The programme would also like to get ‘visibility’ on those people attending private services, so that this can feed into overall figures on diabetic retinopathy screening, said Mr Keegan.
The ‘gold standard’ for peripheral retinopathy is laser treatment and all centres have lasers, said Mr Keegan. For maculopathy, the treatment is laser or injections. There are four different types of injections that can be administered, with some other injection agents coming on-stream, he said.
There are also newer lasers on the horizon that cause less collateral damage in the eye, said Mr Keegan. The programme will be monitoring closely how these new laser technologies develop, but will not bring them into practice until the evidence shows clear benefits, he said.
Another interesting emerging treatment concept is the use of a tablet for patients with early retinopathy, said Mr Keegan. This has been shown to reduce the progression of the disease to the stage of blinding retinopathy.
However, this would require some 20,000 people affected by early retinopathy taking the tablets, he said. This would amount to mass medication, and as with the fluoridation issue, there would be ethical questions raised about whether this should be done. “This is something that we will be discussing at our clinical advisory group in the coming year,” said Mr Keegan. “You would reduce the relative risk, but you have got to balance that against the taking of a tablet every day, and while the side-effect profile for the tablet is very low, I have no doubt people would have their concerns,” he added.
There are also developments happening around IT. It is exciting to now have “full visibility” on a large cohort of patients, right across their treatment pathway and this is powerful for treatment planning, said Mr Keegan. “We can say definitely that people’s outcomes are better because we know what their vision is like coming into the programme and you see what their vision is like at the end of a treatment course. We can report back to the people who make this happen, which are the citizens and taxpayers of the country, that we are having a benefit and impact on patients’ lives.”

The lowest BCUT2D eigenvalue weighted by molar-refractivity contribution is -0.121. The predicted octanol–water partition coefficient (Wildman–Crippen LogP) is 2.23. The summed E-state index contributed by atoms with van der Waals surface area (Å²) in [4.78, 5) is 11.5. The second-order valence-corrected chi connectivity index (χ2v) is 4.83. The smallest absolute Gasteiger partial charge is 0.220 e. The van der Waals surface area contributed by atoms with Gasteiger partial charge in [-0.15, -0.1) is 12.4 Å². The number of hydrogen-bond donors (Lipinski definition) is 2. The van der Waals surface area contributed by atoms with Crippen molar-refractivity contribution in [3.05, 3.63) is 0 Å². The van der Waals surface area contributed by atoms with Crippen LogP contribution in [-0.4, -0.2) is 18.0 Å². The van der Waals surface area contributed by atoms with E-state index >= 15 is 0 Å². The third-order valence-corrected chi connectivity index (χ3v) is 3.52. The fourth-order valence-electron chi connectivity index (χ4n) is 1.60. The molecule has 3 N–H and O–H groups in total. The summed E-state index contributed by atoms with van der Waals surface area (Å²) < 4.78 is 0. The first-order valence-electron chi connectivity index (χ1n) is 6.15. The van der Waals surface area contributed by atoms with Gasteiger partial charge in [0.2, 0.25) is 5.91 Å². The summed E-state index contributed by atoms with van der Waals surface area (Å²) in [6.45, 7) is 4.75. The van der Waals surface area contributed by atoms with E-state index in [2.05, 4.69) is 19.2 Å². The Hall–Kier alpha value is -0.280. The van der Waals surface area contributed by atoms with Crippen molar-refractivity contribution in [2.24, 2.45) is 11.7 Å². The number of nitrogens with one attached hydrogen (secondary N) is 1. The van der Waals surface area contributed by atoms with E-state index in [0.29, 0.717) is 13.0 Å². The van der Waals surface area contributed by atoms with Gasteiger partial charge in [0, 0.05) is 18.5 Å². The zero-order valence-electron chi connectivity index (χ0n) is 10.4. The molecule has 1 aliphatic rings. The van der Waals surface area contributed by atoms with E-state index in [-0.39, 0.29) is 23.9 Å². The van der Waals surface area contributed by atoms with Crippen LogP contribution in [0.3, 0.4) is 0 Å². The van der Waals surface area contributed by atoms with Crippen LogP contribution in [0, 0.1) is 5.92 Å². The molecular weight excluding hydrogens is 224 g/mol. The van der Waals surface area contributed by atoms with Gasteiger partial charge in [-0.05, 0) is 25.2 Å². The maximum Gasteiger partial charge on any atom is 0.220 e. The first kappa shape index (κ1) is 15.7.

The success of the programme can serve as a model for age-related macular degeneration (AMD), cataract and wider ophthalmology services, said Mr Keegan.
“We can move out into the community and can ‘de-stress’ our acute hospitals,” he said. “I would love to get the funding for AMD and cataract and we can deliver on this as well. I am using the model from the diabetic retinopathy programme to help build our national inherited retinal degeneration service.”
He continued: “You can’t start doing gene therapy until you know all the patients you have and which ones have a condition that is amenable to gene therapy, or for which there is gene therapy available. Without the structure in place, it won’t work.
“It is no different; you just need to get everyone up on the register, to get them imaged and put a treatment plan in place for them.
“If you can get images taken and on a common IT platform, so somebody can review those images, then you can actually have an effective triage system before a patient has even left the GP surgery, an optometry practice or another unit somewhere else. That has been rolled-out in Scotland and they are bringing it in in Northern Ireland. We are shockingly poor in this country in committing to IT infrastructure. That would be the starting point.”